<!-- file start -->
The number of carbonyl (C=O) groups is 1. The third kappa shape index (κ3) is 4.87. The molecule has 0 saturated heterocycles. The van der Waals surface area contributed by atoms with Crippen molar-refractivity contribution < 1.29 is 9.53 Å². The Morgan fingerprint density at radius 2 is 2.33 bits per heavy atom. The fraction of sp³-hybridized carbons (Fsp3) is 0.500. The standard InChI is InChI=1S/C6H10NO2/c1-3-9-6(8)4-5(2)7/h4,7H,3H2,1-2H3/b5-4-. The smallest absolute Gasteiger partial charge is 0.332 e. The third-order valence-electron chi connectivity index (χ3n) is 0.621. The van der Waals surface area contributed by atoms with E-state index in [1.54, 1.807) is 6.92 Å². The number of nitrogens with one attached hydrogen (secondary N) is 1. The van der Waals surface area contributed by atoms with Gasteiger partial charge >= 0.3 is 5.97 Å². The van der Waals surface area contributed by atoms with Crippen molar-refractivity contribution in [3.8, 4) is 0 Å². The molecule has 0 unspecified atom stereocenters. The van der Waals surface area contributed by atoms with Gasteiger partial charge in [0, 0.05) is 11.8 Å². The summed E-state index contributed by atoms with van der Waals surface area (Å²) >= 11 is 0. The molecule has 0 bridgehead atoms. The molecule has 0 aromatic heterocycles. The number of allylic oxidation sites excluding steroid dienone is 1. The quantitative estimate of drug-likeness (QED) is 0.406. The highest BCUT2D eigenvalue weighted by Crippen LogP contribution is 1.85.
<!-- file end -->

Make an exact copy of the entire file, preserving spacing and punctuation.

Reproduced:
The number of carbonyl (C=O) groups is 1. The third kappa shape index (κ3) is 4.87. The molecule has 0 saturated heterocycles. The van der Waals surface area contributed by atoms with Crippen molar-refractivity contribution < 1.29 is 9.53 Å². The Morgan fingerprint density at radius 2 is 2.33 bits per heavy atom. The fraction of sp³-hybridized carbons (Fsp3) is 0.500. The standard InChI is InChI=1S/C6H10NO2/c1-3-9-6(8)4-5(2)7/h4,7H,3H2,1-2H3/b5-4-. The smallest absolute Gasteiger partial charge is 0.332 e. The third-order valence-electron chi connectivity index (χ3n) is 0.621. The van der Waals surface area contributed by atoms with E-state index in [1.54, 1.807) is 6.92 Å². The number of nitrogens with one attached hydrogen (secondary N) is 1. The van der Waals surface area contributed by atoms with Gasteiger partial charge >= 0.3 is 5.97 Å². The van der Waals surface area contributed by atoms with Crippen molar-refractivity contribution in [3.8, 4) is 0 Å². The molecule has 0 unspecified atom stereocenters. The van der Waals surface area contributed by atoms with Gasteiger partial charge in [0, 0.05) is 11.8 Å². The summed E-state index contributed by atoms with van der Waals surface area (Å²) >= 11 is 0. The molecule has 0 bridgehead atoms. The molecule has 0 aromatic heterocycles. The number of allylic oxidation sites excluding steroid dienone is 1. The quantitative estimate of drug-likeness (QED) is 0.406. The highest BCUT2D eigenvalue weighted by Crippen LogP contribution is 1.85.